|Daniel Nsereko||Uganda||Appeals chamber judge||12 March 2012||In office|
|Ivana Hrdličková||Czech Republic||Appeals chamber judge / President (current)||16 January 2013||In office|
|Nicola Lettieri||Italy||Trial chamber judge (alternate)||15 January 2014||In office|
The Registry’s Judicial Division ensures the efficient functioning of hearings, and consists of the Court Management and Services Section, Victims and Witnesses Unit, Victims’ Participation Unit, Language Services Section, Detention Facility, and Information Services Section. The Registry’s Division of Administration provides administrative services to the whole Tribunal, and includes the Human and Financial Resources Services Section, Budget Unit, Procurement Section, and the General Services Section. The Registry’s Security and Safety Section provides security for the Tribunal’s personnel, facilities, assets and programmes.
The Registrar is appointed by the United Nations Secretary-General for a three-year term, which can be renewed.
Ban Ki-Moon appointed Robin Vincent as the first Registrar of the Tribunal on 11 March 2008. Following Vincent’s resignation, Ban appointed David Tolbert as Registrar on 9 July 2009, to assume the post effective 26 August 2009. Both Registrar David Tolbert and Prosecution Chief of Investigation Naguib Kaldas resigned during the first two weeks of January 2010, triggering concerns about the staffing of the Tribunal. Herman von Hebel was appointed as acting Registrar on 1 March 2010 and as Registrar on 10 December 2010. Current Registrar Daryl A. Mundis was appointed acting Registrar on 18 April 2013 and Registrar on 24 July 2013.
According to the STL Statute, where their personal interests are affected, victims shall be allowed to present their views during the proceedings, so matter as this is not inconsistent with and does not prejudice the rights of the accused to a fair and impartial trial. Victims participate through designated legal representatives.
The Victims' Participation Unit (VPU), a unit of the Registry, helps victims participate in the proceedings by developing strategies for participation, informing victims of their rights, receiving applications for participation, distributing case filings to victims, informing them of relevant decisions, and providing other logistical and administrative assistance. The VPU also maintains a list of eligible counsel to represent victims, administers legal aid to indigent victims, provides legal support and advice to victims and their legal representatives, and provides training to legal representatives of victims as necessary.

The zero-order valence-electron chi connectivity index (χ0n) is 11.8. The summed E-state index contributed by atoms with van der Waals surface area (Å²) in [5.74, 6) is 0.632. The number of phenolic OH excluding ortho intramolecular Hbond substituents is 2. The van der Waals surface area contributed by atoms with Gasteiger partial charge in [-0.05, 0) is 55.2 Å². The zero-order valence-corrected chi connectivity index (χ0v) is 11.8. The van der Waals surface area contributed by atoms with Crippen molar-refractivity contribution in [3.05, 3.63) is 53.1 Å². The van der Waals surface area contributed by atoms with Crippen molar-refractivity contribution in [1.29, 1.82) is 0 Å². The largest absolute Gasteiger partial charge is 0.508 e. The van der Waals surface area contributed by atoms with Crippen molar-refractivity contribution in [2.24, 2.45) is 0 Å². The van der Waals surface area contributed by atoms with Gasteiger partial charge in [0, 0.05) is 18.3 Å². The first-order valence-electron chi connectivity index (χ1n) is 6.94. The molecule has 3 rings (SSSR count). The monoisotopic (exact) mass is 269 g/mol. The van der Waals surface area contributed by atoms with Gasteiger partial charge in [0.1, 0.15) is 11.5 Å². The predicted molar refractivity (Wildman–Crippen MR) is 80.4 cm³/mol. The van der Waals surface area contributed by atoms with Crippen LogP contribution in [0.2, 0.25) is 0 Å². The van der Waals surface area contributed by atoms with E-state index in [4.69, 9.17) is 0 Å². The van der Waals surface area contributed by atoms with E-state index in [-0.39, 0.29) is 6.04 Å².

The Legal Representatives of Victims are Peter Haynes (lead legal representative), Mohammad Mattar (co-legal representative), and Nada Abd El Sater Abu Samra (co-legal representative).
The Prosecutor is responsible for the investigation and prosecution of persons responsible for crimes falling under the Tribunal’s jurisdiction.
According to the Agreement between the United Nations and the Lebanese Republic on the establishment of a Special Tribunal for Lebanon, the Prosecutor continues the investigations began by the United Nations International Independent Investigation Commission. In conducting the investigations, the Prosecutor obtains statements from witnesses, collects evidence, and conducts on-site investigations. The Prosecutor works in cooperation with the relevant Lebanese authorities in carrying out these tasks.
While the Prosecutor acts independently in the conduct of his investigation, he must obtain the authorisation of the Pre-Trial Judge of the Tribunal to undertake compulsory investigative measures, such as orders and warrants for the arrest or transfer of persons.
Once the Prosecutor reaches the conclusion that there is sufficient evidence of the commission of a crime by an individual to justify the filing of an indictment, and that it is in the public interest to do so, he or she presents the indictment setting out the charges to the Pre-Trial Judge for confirmation. If the judge is satisfied that the evidence is at first glance sufficient to support the charges, he or she will confirm the indictment and the matter will go to trial.
During trial, the Prosecutor is responsible for presenting witnesses and evidence in order to prove the allegations made in the indictment beyond a reasonable doubt.